Alice’s parents were divorced when she was only three years old. Alice was raised mostly by her grandmother. She lived with grandma until she was six years old. Eventually, her mother began living with a new husband. Mom decided to bring her daughter with her.
But Alice’s grandmother was not happy about Alice’s new living arrangement. She thought that the new home was dangerous. Previously, the mother had been investigated by the Division of Youth and Family Services (DYFS) for abuse. But the agency never found any actual evidence. Nonetheless, the grandmother believed Alice was being physically and emotionally abused in the new household. She tried to get Alice back. Eventually, the grandmother decided to sue.
At first, the judge gave custody to the grandmother. But this arrangement was only temporary. The mother passed a full psychological exam. A court-appointed doctor concluded she was a fit mother. The judge decided that it was time to reunite mother and daughter.
On appeal, the grandmother tried a different argument. She said she deserved custody of Alice because she was the child’s psychological parent. A psychological parent is one who is not related by blood or adoption but plays the role of an actual parent.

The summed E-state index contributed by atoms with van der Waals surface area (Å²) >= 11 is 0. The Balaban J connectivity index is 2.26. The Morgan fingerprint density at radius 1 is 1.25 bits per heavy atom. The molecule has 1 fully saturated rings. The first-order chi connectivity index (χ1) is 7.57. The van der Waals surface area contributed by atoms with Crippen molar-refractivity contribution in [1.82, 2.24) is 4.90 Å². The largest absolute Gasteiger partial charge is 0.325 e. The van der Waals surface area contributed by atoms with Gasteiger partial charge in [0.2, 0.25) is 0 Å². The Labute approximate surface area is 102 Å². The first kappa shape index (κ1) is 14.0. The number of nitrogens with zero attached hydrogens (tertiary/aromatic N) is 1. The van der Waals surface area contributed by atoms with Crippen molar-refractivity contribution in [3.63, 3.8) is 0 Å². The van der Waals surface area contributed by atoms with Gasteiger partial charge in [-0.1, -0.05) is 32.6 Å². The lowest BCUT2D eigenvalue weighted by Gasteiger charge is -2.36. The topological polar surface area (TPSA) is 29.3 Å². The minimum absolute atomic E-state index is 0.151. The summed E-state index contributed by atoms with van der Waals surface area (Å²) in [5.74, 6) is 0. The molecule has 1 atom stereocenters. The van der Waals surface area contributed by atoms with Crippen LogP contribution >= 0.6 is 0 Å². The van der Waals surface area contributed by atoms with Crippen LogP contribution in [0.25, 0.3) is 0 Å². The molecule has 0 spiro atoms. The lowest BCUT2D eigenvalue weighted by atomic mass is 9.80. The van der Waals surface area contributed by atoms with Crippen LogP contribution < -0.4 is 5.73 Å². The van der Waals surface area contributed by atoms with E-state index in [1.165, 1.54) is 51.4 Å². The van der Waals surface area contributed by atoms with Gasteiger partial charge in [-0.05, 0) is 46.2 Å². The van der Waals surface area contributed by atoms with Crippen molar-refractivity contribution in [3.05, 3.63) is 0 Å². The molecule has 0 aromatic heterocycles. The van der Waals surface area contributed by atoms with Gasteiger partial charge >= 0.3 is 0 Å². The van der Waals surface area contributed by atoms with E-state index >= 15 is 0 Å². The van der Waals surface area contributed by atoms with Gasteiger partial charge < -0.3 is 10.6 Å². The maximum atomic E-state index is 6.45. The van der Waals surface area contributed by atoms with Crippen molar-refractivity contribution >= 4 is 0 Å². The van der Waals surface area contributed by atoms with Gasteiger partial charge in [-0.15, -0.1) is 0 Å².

However, the court rejected the grandmother’s argument. The court ruled that becoming a psychological parent first requires the approval of the actual parent. Furthermore, a mother has a constitutional right to raise her child. This right is not surrendered simply because another family member helps out.
You’ve got to wonder what poor little Alice thought of all this. With so many people claiming to be her “parent,” she was probably pretty confused. Ask any teenager. Two parents are more than enough.